For most American Society of Nephrology (ASN) Kidney Week attendees, case-based clinical nephrology talks are one of the most exciting venues. The Nephrology Quiz and Questionnaire (NQ&Q) is the essence of clinical nephrology and represents what drew all of us into the field of nephrology. This year’s NQ&Q in “The Big Easy” (city of New Orleans), with full-house attendance, was no exception. The expert discussants prepared vignettes of puzzling cases, which illustrated some topical, challenging, or controversial aspect of the diagnosis or management of key clinical areas of nephrology. These eight interesting cases were presented and eloquently discussed by our four expert ASN faculty. Subsequently, each discussant prepared a manuscript summarizing a case discussion, which serves as the main text of this article.(Mark A. Perazella and Michael Choi, comoderators).
A 72-year-old woman with hypertension and stage 4 CKD (baseline creatinine 2.4–2.8 mg/dl) is admitted to the hospital with malaise and confusion. Approximately 10 days before, her primary care practitioner had increased enalapril to 20 mg twice daily (from 10 mg twice daily) and added furosemide 20 mg twice daily to get better control of BP. At that visit, her serum sodium was 124 mEq/L, and creatinine was 3.0 mg/dl. Over the next week, she has become lethargic with decreased urine output and confused. At the urging of her daughter, she has been drinking excessive amounts of fluid (>2 L/d) over the past week. On presentation, she was not oriented to person or place, and her vital signs were notable for an elevated respiratory rate and an oxygen saturation of 82% on room air but otherwise normal. Physical examination revealed jugular venous distention, bibasilar rales, and an S4 on cardiac examination. Blood chemistries were notable for the following: sodium 112 mEq/L, potassium 6.8 mEq/L, chloride 80 mEq/L, bicarbonate 16 mEq/L, BUN 93 mg/dl, and creatinine 3.6 mEq/L.
Which of the following would be your next step in management of this patient?
- 0.9% Saline infused at 125 ml/min
- Hemodialysis with a custom sodium dialysate of 130 mEq/L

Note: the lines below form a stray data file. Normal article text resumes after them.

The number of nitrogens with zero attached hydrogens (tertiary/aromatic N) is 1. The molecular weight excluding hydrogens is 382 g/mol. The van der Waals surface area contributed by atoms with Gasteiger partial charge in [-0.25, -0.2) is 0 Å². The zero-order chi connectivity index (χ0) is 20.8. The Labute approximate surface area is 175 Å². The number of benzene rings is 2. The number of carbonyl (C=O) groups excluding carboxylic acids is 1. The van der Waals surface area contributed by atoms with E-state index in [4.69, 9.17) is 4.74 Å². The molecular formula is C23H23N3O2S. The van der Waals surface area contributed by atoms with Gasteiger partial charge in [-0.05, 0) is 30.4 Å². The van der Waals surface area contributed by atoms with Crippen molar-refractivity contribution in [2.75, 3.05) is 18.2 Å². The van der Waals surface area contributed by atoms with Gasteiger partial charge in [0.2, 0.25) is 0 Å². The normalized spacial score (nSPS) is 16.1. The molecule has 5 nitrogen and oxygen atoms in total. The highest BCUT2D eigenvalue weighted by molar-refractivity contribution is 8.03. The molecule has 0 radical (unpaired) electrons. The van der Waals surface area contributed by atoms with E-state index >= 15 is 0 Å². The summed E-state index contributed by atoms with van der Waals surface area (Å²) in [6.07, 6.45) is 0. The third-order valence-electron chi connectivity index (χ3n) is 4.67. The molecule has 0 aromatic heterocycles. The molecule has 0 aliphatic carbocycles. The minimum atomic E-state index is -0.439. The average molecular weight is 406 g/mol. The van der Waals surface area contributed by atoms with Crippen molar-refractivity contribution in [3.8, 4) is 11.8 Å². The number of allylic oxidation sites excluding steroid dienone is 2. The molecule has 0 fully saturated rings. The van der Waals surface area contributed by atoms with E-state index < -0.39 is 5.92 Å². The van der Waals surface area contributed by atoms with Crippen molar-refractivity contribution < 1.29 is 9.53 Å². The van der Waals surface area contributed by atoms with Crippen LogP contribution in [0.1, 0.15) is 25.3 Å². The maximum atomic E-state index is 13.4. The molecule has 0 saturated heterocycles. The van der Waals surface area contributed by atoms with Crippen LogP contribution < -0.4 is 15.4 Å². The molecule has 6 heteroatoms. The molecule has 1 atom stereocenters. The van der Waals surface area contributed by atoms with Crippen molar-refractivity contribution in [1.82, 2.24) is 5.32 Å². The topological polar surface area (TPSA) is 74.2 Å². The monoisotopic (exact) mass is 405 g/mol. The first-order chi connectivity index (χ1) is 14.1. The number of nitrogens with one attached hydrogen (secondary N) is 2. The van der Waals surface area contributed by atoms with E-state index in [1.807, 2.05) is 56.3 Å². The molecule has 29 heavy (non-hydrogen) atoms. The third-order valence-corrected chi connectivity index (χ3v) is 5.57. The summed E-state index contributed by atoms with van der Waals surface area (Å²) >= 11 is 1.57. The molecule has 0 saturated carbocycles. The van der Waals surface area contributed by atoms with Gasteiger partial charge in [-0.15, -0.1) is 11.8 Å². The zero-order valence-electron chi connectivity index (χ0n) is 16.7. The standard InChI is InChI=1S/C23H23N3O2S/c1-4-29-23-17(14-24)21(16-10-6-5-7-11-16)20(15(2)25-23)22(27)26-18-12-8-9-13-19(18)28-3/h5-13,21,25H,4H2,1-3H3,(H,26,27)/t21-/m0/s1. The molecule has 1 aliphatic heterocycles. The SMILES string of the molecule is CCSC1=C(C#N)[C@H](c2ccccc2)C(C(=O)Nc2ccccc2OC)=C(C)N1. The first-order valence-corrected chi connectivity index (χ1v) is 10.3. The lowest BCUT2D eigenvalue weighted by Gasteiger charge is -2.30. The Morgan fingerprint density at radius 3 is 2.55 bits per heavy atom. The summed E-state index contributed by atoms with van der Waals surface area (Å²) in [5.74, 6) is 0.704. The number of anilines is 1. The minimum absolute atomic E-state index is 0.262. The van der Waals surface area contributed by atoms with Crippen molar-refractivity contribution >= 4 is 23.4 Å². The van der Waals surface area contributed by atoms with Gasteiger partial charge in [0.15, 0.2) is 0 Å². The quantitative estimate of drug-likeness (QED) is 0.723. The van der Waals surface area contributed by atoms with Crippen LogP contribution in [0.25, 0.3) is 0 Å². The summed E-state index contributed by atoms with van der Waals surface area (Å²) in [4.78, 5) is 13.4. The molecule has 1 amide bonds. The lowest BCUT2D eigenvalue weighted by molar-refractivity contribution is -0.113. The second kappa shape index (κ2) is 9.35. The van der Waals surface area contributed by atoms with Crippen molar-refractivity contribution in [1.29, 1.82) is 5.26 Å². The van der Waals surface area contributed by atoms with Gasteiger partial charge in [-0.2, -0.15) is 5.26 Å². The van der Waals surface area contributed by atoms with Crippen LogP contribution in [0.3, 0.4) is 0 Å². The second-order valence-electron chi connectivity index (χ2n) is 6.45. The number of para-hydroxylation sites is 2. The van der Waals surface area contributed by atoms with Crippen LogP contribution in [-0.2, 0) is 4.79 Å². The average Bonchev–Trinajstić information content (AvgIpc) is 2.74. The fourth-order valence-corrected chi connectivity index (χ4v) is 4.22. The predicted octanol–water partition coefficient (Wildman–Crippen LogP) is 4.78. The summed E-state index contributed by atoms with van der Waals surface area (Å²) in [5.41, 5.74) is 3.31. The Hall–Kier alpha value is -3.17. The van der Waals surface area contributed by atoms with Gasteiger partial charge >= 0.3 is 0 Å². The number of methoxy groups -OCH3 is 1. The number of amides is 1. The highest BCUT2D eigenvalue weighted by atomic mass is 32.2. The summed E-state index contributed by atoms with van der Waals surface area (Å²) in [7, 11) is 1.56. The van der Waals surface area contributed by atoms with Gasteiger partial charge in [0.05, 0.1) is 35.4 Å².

- Continuous venovenous hemofiltration with a custom replacement solution
- Tolvaptan 30 mg/d
The correct answer for this patient would be item C. This patient presents with acute on CKD along with oliguria, volume overload, severe hyponatremia, and hyperkalemia along with metabolic acidosis. Another important aspect of her history includes the observation that at least some component of her hyponatremia is chronic on the basis of baseline plasma sodium of 124 mEq/L. Thus, the clinical imperative in treating this patient is to correct the metabolic disarray, while at the same time, avoiding over-rapid correction of her serum sodium. Recent guidelines stress that, in a patient such as this, to avoid the development of osmotic demyelination syndrome, the rate of correction of her serum sodium should be no >6 mEq/L per day (1). Of note, the patient presented with confusion, which may be multifactorial, but it certainly raises the question of hyponatremia-associated encephalopathy. In this case, 100 ml of hypertonic (3%) sodium chloride could be administered intravenously to more rapidly raise the plasma sodium value a few milliequivalents per liter (2). However, given this patient’s signs of volume overload as well as other metabolic derangements, careful monitoring would be required to avoid worsening of her volume status. In this case, it was felt that emergent initiation of continuous RRT (CRRT) would be the best treatment option. Tolvaptan would be ineffective with this degree of AKI and would not address the other metabolic issues.
Continuous Dialysis for the Correction of Hyponatremia
CRRT has advantages in its ability to correct plasma sodium values in a predictable and slow manner (3,4). Compared with standard hemodialysis machines, where the lowest dialysate sodium concentration is 130 mEq/L (due to constraints from the conductivity alarm), CRRT solutions can be customized to any desired sodium level, allowing for personalized therapy (5). To operationalize these advantages and prescribe CRRT to target an increase in serum sodium no >6 mEq/L per day, the clinician has two options: either (1) customize the CRRT circuit or (2) customize CRRT solutions. Within these groupings, there are many ways to achieve this goal, and this approach is one methodology.
Method 1: Customizing the CRRT Circuit
The CRRT circuit has the advantage that the clinician can control numerous parameters and concentrations of replacement and dialysis solutions to achieve a goal. In this patient, our goal is to treat hyponatremia, hyperkalemia, and AKI.